Student’s Corner

More than ever, people are embracing the ecological, sustainable movement. Young people especially are concerned about the planet’s future and do their best to reduce their environmental footprint. The nomination of Greta Thunberg as Person of the Year by TIME is an embodiment of youths’ passion for the environment. Thanks in part to social media. two particular movements have gained noticeable traction over the past years: minimalism and zero-waste. Instagrammers, YouTubers… Countless is the number of social media influencers who identify as minimalists or zero-waste activists. While social media play a crucial role in propelling sustainable movements, it can also take a negative turn.

With the popularity of sustainable influencers, people are inspired to adopt the same lifestyle. In the process, it is easy to fall into the trap of replicating (or attempt at least) an unattainable standard or aesthetic popularized by influencers. To illustrate, certain items are directly associated with the sustainable movement: array of identical mason jars, white-ish cotton produce bags, bamboo utensils, metal or glass straws. The overwhelming exposure to these iconic items can create an urge to acquire them just for validation—which goes against the movement’s philosophy of minimizing waste or reducing consumption.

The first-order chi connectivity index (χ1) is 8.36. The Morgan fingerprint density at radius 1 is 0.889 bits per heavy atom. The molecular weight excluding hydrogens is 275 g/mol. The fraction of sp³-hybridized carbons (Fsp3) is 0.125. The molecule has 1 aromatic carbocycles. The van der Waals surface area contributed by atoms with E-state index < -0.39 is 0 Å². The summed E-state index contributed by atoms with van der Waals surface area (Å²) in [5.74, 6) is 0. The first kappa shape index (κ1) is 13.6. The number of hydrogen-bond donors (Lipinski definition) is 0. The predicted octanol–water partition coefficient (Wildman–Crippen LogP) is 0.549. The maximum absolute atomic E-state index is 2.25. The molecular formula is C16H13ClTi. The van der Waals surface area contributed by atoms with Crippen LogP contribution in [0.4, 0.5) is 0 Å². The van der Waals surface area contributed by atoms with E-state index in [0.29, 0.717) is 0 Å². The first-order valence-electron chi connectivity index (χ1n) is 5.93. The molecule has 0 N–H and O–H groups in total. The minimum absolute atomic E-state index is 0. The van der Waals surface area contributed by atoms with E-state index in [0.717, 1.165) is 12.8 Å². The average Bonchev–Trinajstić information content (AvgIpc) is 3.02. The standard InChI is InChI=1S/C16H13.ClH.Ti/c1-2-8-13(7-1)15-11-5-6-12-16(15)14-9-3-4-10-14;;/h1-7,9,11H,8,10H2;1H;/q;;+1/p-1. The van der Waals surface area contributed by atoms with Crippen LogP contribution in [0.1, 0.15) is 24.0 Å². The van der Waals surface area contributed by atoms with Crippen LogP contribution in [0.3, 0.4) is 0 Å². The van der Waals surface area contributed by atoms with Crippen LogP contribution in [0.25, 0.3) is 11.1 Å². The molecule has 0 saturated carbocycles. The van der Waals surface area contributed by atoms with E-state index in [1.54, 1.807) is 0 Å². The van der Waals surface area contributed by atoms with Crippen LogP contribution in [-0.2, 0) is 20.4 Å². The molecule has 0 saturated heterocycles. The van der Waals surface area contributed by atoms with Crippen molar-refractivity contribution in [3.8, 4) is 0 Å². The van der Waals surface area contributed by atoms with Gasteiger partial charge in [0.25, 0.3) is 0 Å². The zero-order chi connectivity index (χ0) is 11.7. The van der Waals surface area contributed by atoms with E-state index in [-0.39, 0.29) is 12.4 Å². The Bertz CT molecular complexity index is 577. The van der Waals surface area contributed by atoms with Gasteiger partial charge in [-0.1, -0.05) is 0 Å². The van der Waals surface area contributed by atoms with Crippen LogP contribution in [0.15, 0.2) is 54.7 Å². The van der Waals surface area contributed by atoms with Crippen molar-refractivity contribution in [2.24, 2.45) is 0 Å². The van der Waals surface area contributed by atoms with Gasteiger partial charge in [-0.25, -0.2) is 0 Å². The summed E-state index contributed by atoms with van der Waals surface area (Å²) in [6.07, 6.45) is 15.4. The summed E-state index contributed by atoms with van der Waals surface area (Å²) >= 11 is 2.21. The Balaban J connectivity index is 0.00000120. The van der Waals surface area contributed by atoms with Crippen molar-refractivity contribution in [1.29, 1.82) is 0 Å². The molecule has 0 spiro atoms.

Purchasing new items to fulfill a certain aesthetic does not benefit the environment in any way. As explained in this article, a glass cup, for instance, needs to be used an average of 393 times before it is considered more sustainable than a single-use foam cup. This means that replacing your perfectly functional mug with a new, instagrammable one is unsustainable. The same argument is valid for most reusable items.

If you’re considering an eco-conscious lifestyle—which you should 😉 —, be more mindful of your decisions. Ponder your options. Rather than purchasing a brand new set of perfectly matching mason jars, consider those you already possess: a peanut butter or marinara sauce jar. Packing your metal utensils with your lunch box is as sustainable (if not more) than buying a set of To Go Ware®️ bamboo utensils. Utilizing the free reusable bottle you got at the career fair is totally fine. Skipping straws all together is a better choice than purchasing a metal one for the sake of “zero-waste” aesthetic. 

 

Written by Kelly Jean, Class of 2021

Photo by Laura Mitulla on Unsplash

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